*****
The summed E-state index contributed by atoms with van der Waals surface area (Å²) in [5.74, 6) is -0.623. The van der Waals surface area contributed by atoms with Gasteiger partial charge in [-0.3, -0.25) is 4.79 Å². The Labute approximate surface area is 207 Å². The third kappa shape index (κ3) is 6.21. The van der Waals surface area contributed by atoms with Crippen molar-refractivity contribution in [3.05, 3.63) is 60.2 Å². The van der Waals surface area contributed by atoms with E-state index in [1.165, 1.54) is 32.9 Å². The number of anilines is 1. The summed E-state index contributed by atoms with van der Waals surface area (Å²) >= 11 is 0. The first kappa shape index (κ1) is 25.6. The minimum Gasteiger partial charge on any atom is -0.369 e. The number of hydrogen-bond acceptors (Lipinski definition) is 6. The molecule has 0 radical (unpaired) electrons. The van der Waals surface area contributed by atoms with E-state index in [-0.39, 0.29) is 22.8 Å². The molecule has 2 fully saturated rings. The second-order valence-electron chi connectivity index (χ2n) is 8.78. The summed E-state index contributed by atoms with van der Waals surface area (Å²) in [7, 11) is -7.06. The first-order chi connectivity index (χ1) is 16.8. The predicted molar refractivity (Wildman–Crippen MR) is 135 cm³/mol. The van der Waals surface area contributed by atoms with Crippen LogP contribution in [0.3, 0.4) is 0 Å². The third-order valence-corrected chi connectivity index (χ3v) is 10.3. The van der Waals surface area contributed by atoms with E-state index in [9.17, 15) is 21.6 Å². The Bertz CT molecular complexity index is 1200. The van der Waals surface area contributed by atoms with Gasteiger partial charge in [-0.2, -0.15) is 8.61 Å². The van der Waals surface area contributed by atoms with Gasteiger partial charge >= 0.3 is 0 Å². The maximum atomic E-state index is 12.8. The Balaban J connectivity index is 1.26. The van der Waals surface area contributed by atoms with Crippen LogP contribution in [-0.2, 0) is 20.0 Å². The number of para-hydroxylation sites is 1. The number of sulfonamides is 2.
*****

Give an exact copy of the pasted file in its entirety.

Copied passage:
The summed E-state index contributed by atoms with van der Waals surface area (Å²) in [5.74, 6) is -0.623. The van der Waals surface area contributed by atoms with Gasteiger partial charge in [-0.3, -0.25) is 4.79 Å². The Labute approximate surface area is 207 Å². The third kappa shape index (κ3) is 6.21. The van der Waals surface area contributed by atoms with Crippen molar-refractivity contribution in [3.05, 3.63) is 60.2 Å². The van der Waals surface area contributed by atoms with E-state index in [1.165, 1.54) is 32.9 Å². The number of anilines is 1. The summed E-state index contributed by atoms with van der Waals surface area (Å²) >= 11 is 0. The first kappa shape index (κ1) is 25.6. The minimum Gasteiger partial charge on any atom is -0.369 e. The number of hydrogen-bond acceptors (Lipinski definition) is 6. The molecule has 0 radical (unpaired) electrons. The van der Waals surface area contributed by atoms with E-state index in [-0.39, 0.29) is 22.8 Å². The molecule has 2 fully saturated rings. The second-order valence-electron chi connectivity index (χ2n) is 8.78. The summed E-state index contributed by atoms with van der Waals surface area (Å²) in [7, 11) is -7.06. The first-order chi connectivity index (χ1) is 16.8. The predicted molar refractivity (Wildman–Crippen MR) is 135 cm³/mol. The van der Waals surface area contributed by atoms with Crippen LogP contribution in [0.3, 0.4) is 0 Å². The third-order valence-corrected chi connectivity index (χ3v) is 10.3. The van der Waals surface area contributed by atoms with E-state index in [9.17, 15) is 21.6 Å². The Bertz CT molecular complexity index is 1200. The van der Waals surface area contributed by atoms with Gasteiger partial charge in [-0.2, -0.15) is 8.61 Å². The van der Waals surface area contributed by atoms with Gasteiger partial charge >= 0.3 is 0 Å². The maximum atomic E-state index is 12.8. The Balaban J connectivity index is 1.26. The van der Waals surface area contributed by atoms with Crippen LogP contribution in [-0.2, 0) is 20.0 Å². The number of para-hydroxylation sites is 1. The number of sulfonamides is 2.